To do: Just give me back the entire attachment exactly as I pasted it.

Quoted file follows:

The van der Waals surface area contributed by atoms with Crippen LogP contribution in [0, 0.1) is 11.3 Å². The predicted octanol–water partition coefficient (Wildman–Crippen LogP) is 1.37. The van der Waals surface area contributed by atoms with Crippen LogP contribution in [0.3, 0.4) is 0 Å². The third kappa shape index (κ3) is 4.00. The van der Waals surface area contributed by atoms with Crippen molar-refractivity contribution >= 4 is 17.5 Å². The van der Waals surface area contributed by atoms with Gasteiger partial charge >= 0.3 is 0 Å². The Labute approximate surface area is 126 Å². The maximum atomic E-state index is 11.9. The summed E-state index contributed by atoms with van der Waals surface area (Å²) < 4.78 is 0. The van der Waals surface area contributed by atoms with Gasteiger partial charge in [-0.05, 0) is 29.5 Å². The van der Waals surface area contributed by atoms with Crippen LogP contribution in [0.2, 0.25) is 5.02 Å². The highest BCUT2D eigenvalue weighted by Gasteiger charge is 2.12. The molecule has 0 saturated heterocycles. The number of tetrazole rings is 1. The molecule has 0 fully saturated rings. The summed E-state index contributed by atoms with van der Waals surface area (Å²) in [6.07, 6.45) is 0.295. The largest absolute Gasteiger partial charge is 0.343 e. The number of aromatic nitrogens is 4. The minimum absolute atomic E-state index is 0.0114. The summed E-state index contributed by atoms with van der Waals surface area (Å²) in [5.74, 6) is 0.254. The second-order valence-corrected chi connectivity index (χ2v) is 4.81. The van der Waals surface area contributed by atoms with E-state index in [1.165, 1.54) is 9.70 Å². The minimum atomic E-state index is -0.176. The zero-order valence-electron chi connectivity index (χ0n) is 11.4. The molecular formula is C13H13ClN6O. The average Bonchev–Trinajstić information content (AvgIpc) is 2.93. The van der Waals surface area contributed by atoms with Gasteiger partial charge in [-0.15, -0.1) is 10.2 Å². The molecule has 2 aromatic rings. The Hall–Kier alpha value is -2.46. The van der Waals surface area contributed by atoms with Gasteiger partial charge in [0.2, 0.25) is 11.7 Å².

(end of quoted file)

The van der Waals surface area contributed by atoms with Crippen LogP contribution in [0, 0.1) is 11.3 Å². The predicted octanol–water partition coefficient (Wildman–Crippen LogP) is 1.37. The van der Waals surface area contributed by atoms with Crippen LogP contribution in [0.3, 0.4) is 0 Å². The third kappa shape index (κ3) is 4.00. The van der Waals surface area contributed by atoms with Crippen molar-refractivity contribution >= 4 is 17.5 Å². The van der Waals surface area contributed by atoms with Gasteiger partial charge >= 0.3 is 0 Å². The Labute approximate surface area is 126 Å². The maximum atomic E-state index is 11.9. The summed E-state index contributed by atoms with van der Waals surface area (Å²) < 4.78 is 0. The van der Waals surface area contributed by atoms with Gasteiger partial charge in [-0.05, 0) is 29.5 Å². The van der Waals surface area contributed by atoms with Crippen LogP contribution in [0.2, 0.25) is 5.02 Å². The highest BCUT2D eigenvalue weighted by Gasteiger charge is 2.12. The molecule has 0 saturated heterocycles. The number of tetrazole rings is 1. The molecule has 0 fully saturated rings. The summed E-state index contributed by atoms with van der Waals surface area (Å²) in [6.07, 6.45) is 0.295. The largest absolute Gasteiger partial charge is 0.343 e. The number of aromatic nitrogens is 4. The minimum absolute atomic E-state index is 0.0114. The summed E-state index contributed by atoms with van der Waals surface area (Å²) in [5.74, 6) is 0.254. The second-order valence-corrected chi connectivity index (χ2v) is 4.81. The van der Waals surface area contributed by atoms with E-state index in [1.165, 1.54) is 9.70 Å². The minimum atomic E-state index is -0.176. The zero-order valence-electron chi connectivity index (χ0n) is 11.4. The molecular formula is C13H13ClN6O. The average Bonchev–Trinajstić information content (AvgIpc) is 2.93. The van der Waals surface area contributed by atoms with Gasteiger partial charge in [-0.15, -0.1) is 10.2 Å². The molecule has 2 aromatic rings. The Hall–Kier alpha value is -2.46. The van der Waals surface area contributed by atoms with Gasteiger partial charge in [0.2, 0.25) is 11.7 Å².